“Cannot fork”

From time to time, the virtual server I rented acted up. When logging into the system, I would get error messages indicating the server wasn’t able to create any more processes: “cannot fork”. This was weird because ps(1) showed only 20 processes, while the hard limit of the virtual machine host was apparently set to 94.

My server doesn’t do a lot: There’s just a couple of deamons, including an Apache instance that servers less than 1000 page impressions per day. Load is pretty much zero most of the time, there’s very little network I/O, and memory use is below limits, too.

After some head scratching, I realized what the problem was: The virtual machine host counts kernel level threads towards the process limit! It’s quite obvious when you think about it; a quick "ps -efL" confirmed the suspicion.

The culprit was Apache with its threaded worker model (apache2-mpm-worker). The default settings were unsuitable for my rather limited virtual machine, they caused Apache to spawn too many threads. Fortunately, after reading the documentation this was rather easy to fix. I edited the configuration (/etc/apache2/apache2.conf on my system), adjusting the default settings:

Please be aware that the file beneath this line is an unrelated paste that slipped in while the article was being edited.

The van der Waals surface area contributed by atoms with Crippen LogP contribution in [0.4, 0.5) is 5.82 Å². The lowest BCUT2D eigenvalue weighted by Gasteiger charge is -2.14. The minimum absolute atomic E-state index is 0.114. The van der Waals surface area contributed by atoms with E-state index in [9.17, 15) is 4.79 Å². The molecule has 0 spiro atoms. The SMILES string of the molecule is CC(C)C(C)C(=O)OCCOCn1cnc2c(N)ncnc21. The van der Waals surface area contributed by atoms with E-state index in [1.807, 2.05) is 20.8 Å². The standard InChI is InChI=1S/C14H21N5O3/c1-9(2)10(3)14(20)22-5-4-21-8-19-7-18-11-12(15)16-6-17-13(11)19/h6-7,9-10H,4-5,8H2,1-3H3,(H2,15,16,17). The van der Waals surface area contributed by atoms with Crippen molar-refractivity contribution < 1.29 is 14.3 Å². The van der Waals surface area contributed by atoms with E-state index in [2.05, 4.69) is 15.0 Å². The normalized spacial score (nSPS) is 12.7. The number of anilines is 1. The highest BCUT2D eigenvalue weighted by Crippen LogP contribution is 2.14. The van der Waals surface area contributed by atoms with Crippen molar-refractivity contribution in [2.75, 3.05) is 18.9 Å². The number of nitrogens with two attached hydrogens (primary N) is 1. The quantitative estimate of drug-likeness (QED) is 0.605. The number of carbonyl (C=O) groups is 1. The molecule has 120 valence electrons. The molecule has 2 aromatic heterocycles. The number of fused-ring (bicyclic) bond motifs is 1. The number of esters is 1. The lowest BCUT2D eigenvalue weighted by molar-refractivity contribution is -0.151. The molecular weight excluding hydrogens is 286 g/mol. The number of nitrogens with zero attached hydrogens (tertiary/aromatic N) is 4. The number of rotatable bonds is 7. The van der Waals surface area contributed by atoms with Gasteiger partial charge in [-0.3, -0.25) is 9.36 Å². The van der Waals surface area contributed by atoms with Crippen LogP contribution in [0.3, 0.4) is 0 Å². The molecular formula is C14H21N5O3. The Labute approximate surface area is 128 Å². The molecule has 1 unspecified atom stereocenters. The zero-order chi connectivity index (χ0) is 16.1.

<IfModule mpm_worker_module>
    StartServers          2
    ServerLimit           4
    MaxClients           64
    ThreadsPerChild      16
    MinSpareThreads       4
    MaxSpareThreads       8 
    MaxRequestsPerChild   0
</IfModule>

After an Apache restart, my problems were gone.

This configuration limits the number of active worker threads to 64 (MaxClients), which is well below the virtual machine’s threshold. Those 64 threads run in up to 4 child processes (ServerLimit), with 2 processes created on startup (StartServers). Each server process contains at most 16 threads (ThreadsPerChild), with 4 threads created at minimum and at most 8 idle threads kept in the worker pool (MinSpareThreads and MaxSpareThreads respectively). There’s no limit on the number of requests a process may serve (MaxRequestsPerChild).

An alternative solution would be to switch to the prefork module. It works with processes rather than threads and is a lot easier to configure. Just install the apache2-mpm-prefork and set its MaxClients appropriately.

Keep in mind that browsers typically open several connections to your host, so one client can easily hog half a dozen workers. For my site, that’s no problem, for others it may very well be.

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